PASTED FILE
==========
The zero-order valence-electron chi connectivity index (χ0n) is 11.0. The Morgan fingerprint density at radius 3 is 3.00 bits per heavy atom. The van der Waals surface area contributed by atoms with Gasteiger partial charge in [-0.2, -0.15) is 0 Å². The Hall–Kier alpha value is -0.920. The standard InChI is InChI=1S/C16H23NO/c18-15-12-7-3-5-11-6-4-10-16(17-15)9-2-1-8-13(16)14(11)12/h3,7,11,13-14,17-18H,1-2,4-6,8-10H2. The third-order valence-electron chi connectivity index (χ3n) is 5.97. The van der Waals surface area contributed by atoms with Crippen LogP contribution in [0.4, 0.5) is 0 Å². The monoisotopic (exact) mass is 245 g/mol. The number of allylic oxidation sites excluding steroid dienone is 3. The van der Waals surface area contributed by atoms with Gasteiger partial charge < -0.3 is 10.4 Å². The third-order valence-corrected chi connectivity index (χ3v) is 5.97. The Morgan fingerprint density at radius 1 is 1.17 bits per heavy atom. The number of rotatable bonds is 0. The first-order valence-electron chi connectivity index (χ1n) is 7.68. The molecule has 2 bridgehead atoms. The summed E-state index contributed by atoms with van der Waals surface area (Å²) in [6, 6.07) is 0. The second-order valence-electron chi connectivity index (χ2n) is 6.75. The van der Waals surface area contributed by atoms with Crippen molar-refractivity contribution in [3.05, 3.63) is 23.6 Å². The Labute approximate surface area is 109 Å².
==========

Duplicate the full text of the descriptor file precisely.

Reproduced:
The zero-order valence-electron chi connectivity index (χ0n) is 11.0. The Morgan fingerprint density at radius 3 is 3.00 bits per heavy atom. The van der Waals surface area contributed by atoms with Gasteiger partial charge in [-0.2, -0.15) is 0 Å². The Hall–Kier alpha value is -0.920. The standard InChI is InChI=1S/C16H23NO/c18-15-12-7-3-5-11-6-4-10-16(17-15)9-2-1-8-13(16)14(11)12/h3,7,11,13-14,17-18H,1-2,4-6,8-10H2. The third-order valence-electron chi connectivity index (χ3n) is 5.97. The van der Waals surface area contributed by atoms with Crippen LogP contribution in [0.4, 0.5) is 0 Å². The monoisotopic (exact) mass is 245 g/mol. The number of allylic oxidation sites excluding steroid dienone is 3. The van der Waals surface area contributed by atoms with Gasteiger partial charge < -0.3 is 10.4 Å². The third-order valence-corrected chi connectivity index (χ3v) is 5.97. The Morgan fingerprint density at radius 1 is 1.17 bits per heavy atom. The number of rotatable bonds is 0. The first-order valence-electron chi connectivity index (χ1n) is 7.68. The molecule has 2 bridgehead atoms. The summed E-state index contributed by atoms with van der Waals surface area (Å²) in [6, 6.07) is 0. The second-order valence-electron chi connectivity index (χ2n) is 6.75. The van der Waals surface area contributed by atoms with Crippen molar-refractivity contribution in [3.05, 3.63) is 23.6 Å². The Labute approximate surface area is 109 Å².